Field Surveying for Forest Defense:
At the 2022 Public Interest Environmental Law Conference (PIELC), Blue Mountains Biodiversity Project co-founder Karen Coulter participated in a panel on “Field Surveying for Forest Defense” with Michael Krochta (Bark), Madeline Cowen (Cascadia Wildlands), and Kasey Hovik (Umqua Watersheds). Industry and top-down governmental appeals to “increase the pace and scale of forest management” ignore the effects on wildlife and clean water, and fail to account for the complexity of Pacific Northwest forests. On-the- ground observations are key to helping build legal challenges to large, destructive logging proposals. In this panel, activists from Oregon shared how making curious excursions into threatened forests can expose flawed rationale for forest management, raise public awareness, support personal growth, and strengthen relationships to the forest and each other.
Mapping Mature and Old Growth Forests Webinar with Dr. DellaSala:
In July, Paula worked with the John Muir Project, the Pacific Northwest Forest Climate Alliance, the Forest Carbon Coalition, and the Climate Forests Campaign to coordinate a webinar with Dr. Dominick DellaSala discussing his groundbreaking research on conducting the first mature and old growth assessment for the USA. With only a fraction of mature & old growth forests remaining across the US, identifying where these stands remain is vital for efforts to protect drinking water, biodiversity, and our climate.
Cautionary Tales from the Collaborative Industrial Complex:
At the Public Interest Environmental Land Conference, Blue Mountains Biodiversity Project co-director Paula Hood participated in a panel on forest collaboratives with Robert Klavins (Oregon Wild) and Chad Hanson (John Muir Project). Even as conservationists and climate defenders cast an increasingly skeptical eye towards them, Forest Collaboratives continue to gain more power. Increasingly influenced by financial motives, the public facing narratives tend to be selective and self- congratulatory. With a focus on real world examples from Eastern Oregon, this panel tried to provide balance in hopes we can see better outcomes for our forests and communities.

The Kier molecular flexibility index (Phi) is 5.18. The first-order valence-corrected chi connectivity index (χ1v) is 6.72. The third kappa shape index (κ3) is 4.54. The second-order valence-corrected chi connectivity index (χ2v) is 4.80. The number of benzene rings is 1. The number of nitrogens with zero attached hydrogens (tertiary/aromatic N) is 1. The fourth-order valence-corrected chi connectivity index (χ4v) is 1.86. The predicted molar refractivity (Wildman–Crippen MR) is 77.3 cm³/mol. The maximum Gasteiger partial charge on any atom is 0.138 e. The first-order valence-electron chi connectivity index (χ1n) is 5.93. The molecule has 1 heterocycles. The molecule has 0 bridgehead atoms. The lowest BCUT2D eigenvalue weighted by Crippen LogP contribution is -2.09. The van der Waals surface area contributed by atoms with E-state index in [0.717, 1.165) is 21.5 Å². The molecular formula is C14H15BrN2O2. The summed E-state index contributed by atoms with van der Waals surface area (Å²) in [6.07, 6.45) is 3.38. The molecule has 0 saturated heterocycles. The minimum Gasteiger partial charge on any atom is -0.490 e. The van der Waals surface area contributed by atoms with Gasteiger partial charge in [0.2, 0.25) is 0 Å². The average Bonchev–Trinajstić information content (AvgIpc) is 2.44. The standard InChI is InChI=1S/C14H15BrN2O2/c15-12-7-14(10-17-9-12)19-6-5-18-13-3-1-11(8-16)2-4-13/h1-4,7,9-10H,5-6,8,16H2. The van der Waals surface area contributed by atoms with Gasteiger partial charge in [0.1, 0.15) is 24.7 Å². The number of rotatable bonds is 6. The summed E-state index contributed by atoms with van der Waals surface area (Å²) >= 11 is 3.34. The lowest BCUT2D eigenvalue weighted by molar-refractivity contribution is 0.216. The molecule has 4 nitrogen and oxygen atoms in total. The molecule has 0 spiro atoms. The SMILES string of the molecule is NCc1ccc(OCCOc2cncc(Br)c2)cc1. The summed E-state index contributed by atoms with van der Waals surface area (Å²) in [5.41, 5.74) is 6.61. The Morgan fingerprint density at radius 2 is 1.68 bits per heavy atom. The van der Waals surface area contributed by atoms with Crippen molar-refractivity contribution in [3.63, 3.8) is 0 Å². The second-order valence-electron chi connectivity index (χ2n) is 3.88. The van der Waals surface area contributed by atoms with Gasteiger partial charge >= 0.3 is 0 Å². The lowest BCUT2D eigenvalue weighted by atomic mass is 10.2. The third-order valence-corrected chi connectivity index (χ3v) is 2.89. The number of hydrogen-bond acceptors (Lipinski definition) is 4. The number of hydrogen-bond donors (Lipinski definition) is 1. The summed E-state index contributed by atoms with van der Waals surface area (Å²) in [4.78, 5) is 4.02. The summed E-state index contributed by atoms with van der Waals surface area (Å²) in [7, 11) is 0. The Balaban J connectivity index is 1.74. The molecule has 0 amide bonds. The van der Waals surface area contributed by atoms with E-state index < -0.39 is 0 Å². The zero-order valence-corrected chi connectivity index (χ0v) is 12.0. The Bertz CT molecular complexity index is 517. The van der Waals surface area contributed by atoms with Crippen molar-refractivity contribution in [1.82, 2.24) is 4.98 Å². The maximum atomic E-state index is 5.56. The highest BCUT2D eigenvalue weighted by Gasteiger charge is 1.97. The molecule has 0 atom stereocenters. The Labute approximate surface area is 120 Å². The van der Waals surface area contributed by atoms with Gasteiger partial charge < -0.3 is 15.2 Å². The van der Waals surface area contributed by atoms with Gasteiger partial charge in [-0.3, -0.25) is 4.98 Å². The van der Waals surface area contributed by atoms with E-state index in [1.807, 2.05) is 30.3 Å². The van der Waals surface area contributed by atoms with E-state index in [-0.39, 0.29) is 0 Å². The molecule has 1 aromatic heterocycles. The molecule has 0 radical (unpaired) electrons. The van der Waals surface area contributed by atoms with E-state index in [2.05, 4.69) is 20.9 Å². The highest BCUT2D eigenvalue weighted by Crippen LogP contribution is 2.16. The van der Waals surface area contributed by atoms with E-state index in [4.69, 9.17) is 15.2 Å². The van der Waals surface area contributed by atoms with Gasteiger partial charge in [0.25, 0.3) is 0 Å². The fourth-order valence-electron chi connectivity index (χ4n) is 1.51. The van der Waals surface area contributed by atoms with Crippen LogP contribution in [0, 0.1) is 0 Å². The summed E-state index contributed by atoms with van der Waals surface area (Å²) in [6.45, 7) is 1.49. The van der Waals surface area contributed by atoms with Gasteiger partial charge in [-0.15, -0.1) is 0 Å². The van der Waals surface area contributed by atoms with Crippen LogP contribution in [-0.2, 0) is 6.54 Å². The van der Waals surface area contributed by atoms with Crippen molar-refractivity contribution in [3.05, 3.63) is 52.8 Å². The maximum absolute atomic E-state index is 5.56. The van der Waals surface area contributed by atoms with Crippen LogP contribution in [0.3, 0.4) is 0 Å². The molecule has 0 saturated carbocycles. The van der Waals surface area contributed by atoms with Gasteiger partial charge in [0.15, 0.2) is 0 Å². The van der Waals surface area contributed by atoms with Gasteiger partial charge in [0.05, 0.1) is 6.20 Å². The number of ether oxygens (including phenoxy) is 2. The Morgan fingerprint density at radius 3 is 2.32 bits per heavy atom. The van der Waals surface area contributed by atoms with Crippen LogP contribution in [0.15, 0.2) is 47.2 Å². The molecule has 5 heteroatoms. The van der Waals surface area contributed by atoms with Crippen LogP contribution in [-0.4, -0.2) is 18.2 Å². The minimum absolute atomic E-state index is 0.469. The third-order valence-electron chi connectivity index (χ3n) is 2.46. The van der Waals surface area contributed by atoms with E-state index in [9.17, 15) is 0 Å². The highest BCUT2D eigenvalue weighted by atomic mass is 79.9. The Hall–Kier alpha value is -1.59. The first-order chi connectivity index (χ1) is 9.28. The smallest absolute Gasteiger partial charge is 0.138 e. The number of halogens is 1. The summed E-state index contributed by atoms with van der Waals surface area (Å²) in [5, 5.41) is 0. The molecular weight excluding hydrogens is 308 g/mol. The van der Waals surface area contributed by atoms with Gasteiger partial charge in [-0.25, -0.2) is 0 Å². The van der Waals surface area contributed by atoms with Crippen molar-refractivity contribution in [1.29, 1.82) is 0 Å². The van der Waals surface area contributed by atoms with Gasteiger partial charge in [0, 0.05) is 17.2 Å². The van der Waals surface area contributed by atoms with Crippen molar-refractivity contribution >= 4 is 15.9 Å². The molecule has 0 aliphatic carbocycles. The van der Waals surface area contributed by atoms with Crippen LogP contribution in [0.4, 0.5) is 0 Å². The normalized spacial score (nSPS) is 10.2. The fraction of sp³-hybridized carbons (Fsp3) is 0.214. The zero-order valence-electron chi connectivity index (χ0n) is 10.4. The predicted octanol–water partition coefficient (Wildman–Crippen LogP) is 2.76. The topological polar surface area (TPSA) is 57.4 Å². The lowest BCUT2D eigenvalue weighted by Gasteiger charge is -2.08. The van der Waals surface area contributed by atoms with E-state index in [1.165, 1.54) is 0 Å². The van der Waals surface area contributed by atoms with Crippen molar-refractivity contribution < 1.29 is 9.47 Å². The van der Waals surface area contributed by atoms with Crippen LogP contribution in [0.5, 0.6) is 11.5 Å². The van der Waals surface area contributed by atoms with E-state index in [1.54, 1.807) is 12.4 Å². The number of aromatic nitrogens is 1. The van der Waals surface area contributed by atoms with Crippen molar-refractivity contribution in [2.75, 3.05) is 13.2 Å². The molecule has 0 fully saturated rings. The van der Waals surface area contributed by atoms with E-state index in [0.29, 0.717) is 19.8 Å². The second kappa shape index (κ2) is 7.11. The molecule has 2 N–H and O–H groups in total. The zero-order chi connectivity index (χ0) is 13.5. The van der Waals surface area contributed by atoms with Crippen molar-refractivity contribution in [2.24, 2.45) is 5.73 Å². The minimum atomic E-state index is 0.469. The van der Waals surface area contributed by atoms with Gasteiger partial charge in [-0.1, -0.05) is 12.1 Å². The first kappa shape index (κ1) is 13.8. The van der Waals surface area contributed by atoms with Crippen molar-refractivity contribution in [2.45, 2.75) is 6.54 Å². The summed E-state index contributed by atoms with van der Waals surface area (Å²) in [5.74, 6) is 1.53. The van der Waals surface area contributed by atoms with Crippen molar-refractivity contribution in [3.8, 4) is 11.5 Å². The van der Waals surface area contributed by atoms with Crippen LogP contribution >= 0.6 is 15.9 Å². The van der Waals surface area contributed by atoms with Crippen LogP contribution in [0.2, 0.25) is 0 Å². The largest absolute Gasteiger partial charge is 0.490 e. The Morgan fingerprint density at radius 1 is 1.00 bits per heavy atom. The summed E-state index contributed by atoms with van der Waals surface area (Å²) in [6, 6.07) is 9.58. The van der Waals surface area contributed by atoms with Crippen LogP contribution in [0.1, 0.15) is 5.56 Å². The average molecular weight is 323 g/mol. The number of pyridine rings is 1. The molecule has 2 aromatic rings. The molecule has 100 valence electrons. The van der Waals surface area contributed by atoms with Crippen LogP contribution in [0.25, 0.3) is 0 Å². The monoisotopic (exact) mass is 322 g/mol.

Logging Interests Now Dominate Forest Collaboratives:
In a related vein, Paula published a commentary in the Capital Chronicle focused on collaborative groups’ roles in furthering ecologically destructive logging on National Forests in Eastern Oregon.
A Radical Gathering: Cultivating the World We Deserve” webinar series:
In June, Karen Coulter was part of a panel called “Regulation to Responsibility: Reframing Environmental Stewardship Towards Interconnection” at A Radical Gathering with Elizabeth M. Dunne, Esq., Director of Legal Advocacy for Earth Law Center; and Markie Miller, a Rights of Nature advocate in Toledo, Ohio. An exciting dive into the new frontier of American environmentalism. Discussions on advocacy strategies for communities all around the country using courts and the power of the people.
The ‘New Normal’ Needs a New Constitutional Amendment:
At PIELC, Karen Coulter also participated in a panel on the need for a constitutional amendment abolishing corporate constitutional rights with John Fioretta (Move to Amend), Ben Manski (George Mason University), and Kai Huschke (Community Environmental Legal Defense Fund). The political, legal, and economic playing fields are slanted in favor of large monied interests. Only a constitutional amendment abolishing corporate constitutional rights and returning power to regulate campaign financing to the People’s elected representatives can restore balance to our political system and legal institutions.